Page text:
Gaydou et al. (1982) rank oilseeds more promising for energy in Malagasy than sugarcane and cassava. Castor was least promising of the four oilseeds, producing 1,200–2,000 liters oil/ha (equivalent to 11,300 to 18,906 kwh) compared to tung at 1,800–2,700 l, purging nut at 2,100–2,800 l, and oilpalm at 2,600–4,000 l/ha. They calculated ca 1,000 l ethanol for cassava and 2,500 for sugarcane. Yields of 5 MT seeds are reported. When the oil is expressed, the oil cake remaining amounts to 45–50% of production (Devendra and Raghavan, 1978). In some of the dwarf temperate trees (treated as annuals), the straw factor is not much more than one, but perennial tropical trees may have a standing biomass of 25 MT/ha or more. The hull residue is calculated at 0.25 times production. Hulls have about the same fertilizer value as fresh barnyard manure.

Biotic Factors

Castor bean is both self- and cross-pollinated by wind, varying from 5–36% depending on the weather conditions. Pollen sheds readily between 26–29°C, with a relative humidity of 60%. For single cross hybrid seed production, strains giving a 1:1 ratio or pistillate and heterozygous monoecious plants are used, the latter being rogued 1–5 days before flowering begins. Three-way cross hybrids can also be used. For open pollinated types, roguing of all off-types is done after the last cultivation, and for pure seed production isolation necessity depends on the wind velocity. For hybrid and open pollinated types in the United States, stands are isolated 300–720 m, but in areas of less wind velocity, less distance may be sufficient. Fungi known to attack Castorbean plants include: Alternaria compacta, A. ricini, A. tenuis, A. tenuissima, Aspergillus itaconicus, A. niger, A. quercinus, Botrydiplodia manilensis, B. ricinicola, B. theobromae, Botryotinia ricini, Botrysphaeria ribis, Botrytis cinerea (Gary mold), Cephalosporium curtipes, Cercospora canescens, C. coffeae, C. ricinella, Cercosporella ricinella (Leaf spot), Cladosporium herbarum, Clitocybe tabescens, Colletotrichum bakeri, C. erumpens, C. ricini, Corticium solani, Didymella ricini, Diplodia natalensis, D. organicola, D. ricinella, D. ricini, Discosporella phaeochlorina, Epicoccum nigrum, Erysiphe cichoracearum, Fusarium moniliforme, F. orthoceras, F. oxysporum, F. sambucinum, F. semitectum, Gibberella pulicarus, Glomerella cingulata, G. ricini, Haplosporella manilensis, Lecanidion atratum, Leveillula lanata, L. taurica, Macrophomina phaseoli, Macrophoma phaseoli, Ph. ricini, Macrosporium cavarae, M. ricini, Melampsora euphorbiae, M. ricini, Melampsorella ricini, Mecrostroma minimum, Mucor fragilis, Mycosporella ricinicola, M. tulasnei, Myrothecium roridum, Oidiopsis taurica, Peniophora cinerea, Phoma macropyrena, Ph. ricini, Phomopsis ricini, Ph. ricinella, Phyllosticta bosensis, Ph. ricini, Phymatotrichum omnivorum (Root rot), Physalospora abdita, Ph. propinqua, Ph. rhodina, Ph. ricini, Ph. obtusa, Phytophthora cactorum, Ph. cinnamomi, Ph. palmivora, Ph. parasitica, Pleospora herbarum, Pythium aphanidermatum, P. debaryanum, P. gracile, P. intermedium, P. proliferum, P. ultimum, P. vexans, Rhabdospora ricini, Rhizoctonia solani, Schiffnerula ricini, Schizophyllum commune, Sclerotinia fuckeliana, S. minor, S. ricini, S. sclerotiorum, Scierotium rolfsii, sphaceloma ricini. The following bacteria also cause diseases: Agrobacterium tumefaciens, Bacterium lathyri, B. ricini, Pseudomonas solanacearum, Xanthomonas ricini, X. ricinicola. Striga lutea parasitizes the plants. Nematodes isolated from Castorbean include: Aphelenchoides asterocaudatus, A. bicaudatus, A. subtenuis, Helicotylenchus cavenssi, H. pseudorobustus, H. schachtii, Meloidogyne arenaria and var. thamesi, M. hapla, M. incognita, M. incognita acrita, M. javanica, M. thamesi, Merlinius brevidens, Pratylenchus brachyurus, P. neglectus, P. pratensis, P. scribner, P. vulnus, P. zeae, Radopholus similes, Scutellonema clathricaudatum, Tricephalobus longicaudatus, and Tylenchorhychus mashhoodi (Golden, p.c. 1984). Several insects are pests. In India the Capsule borer (Dichocrocis punctiferalis) bores into young and ripening capsules; and the Castor semilooper (Achoea janata) are the worst pests. In Tanganyika damage by capsid and myrid bugs are a limiting factor causing immature fruit to drop. Green stinkbugs, leaf-hoppers, leaf-miners and grasshoppers are pests that feed on the leaves. Most insects may be controlled by insecticides. Because some of the varieties are quite tall, wind storms are a potential hazard to a crop.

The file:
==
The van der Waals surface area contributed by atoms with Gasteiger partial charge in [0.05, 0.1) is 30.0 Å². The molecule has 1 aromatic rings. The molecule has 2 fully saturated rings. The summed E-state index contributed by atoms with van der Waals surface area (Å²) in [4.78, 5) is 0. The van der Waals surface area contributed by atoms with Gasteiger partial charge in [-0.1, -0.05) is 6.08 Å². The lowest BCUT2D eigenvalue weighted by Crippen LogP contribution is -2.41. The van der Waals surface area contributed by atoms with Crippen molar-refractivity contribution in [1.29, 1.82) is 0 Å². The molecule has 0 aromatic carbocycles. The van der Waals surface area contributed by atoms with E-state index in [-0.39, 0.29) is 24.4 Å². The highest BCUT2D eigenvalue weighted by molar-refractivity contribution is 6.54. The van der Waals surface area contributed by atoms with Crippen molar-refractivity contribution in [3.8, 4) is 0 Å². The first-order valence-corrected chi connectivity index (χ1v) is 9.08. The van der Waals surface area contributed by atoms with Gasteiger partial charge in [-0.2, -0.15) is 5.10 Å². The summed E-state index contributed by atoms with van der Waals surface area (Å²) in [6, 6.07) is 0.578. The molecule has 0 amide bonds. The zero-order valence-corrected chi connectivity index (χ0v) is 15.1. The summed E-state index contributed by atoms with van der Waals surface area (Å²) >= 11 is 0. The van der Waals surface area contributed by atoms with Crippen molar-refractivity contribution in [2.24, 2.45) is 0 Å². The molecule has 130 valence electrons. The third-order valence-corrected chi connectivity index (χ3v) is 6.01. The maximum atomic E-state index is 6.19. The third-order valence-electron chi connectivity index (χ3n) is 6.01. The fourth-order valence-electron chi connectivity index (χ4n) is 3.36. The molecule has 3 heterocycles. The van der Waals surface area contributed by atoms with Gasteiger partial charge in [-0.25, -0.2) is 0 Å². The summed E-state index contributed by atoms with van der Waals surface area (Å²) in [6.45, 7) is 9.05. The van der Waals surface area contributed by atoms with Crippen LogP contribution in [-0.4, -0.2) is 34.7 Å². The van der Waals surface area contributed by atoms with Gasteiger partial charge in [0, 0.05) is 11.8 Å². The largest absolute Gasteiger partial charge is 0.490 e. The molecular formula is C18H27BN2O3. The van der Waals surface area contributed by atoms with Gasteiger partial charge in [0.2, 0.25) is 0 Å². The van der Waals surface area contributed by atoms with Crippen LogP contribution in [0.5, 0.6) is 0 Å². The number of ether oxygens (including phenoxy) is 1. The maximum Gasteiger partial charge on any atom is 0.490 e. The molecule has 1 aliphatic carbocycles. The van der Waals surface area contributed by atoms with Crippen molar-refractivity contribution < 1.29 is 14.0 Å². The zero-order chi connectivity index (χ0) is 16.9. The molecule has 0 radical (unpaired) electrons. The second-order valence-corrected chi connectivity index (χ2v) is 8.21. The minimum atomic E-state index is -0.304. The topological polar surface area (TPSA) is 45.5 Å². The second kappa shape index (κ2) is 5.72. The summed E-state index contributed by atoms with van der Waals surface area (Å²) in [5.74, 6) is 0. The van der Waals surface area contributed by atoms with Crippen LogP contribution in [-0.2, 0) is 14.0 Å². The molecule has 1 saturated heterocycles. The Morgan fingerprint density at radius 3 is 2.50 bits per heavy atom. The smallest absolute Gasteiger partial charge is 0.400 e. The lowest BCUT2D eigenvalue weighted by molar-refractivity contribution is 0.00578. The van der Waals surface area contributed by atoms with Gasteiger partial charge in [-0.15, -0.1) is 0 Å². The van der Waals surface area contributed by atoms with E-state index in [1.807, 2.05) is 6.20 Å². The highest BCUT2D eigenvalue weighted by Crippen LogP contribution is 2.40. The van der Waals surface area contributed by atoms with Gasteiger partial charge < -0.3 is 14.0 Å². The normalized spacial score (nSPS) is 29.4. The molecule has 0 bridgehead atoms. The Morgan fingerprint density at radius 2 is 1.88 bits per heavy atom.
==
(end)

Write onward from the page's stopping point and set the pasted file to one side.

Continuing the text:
References

Complete list of references for Duke, Handbook of Energy Crops
Last update Friday, January 9, 1998 by aw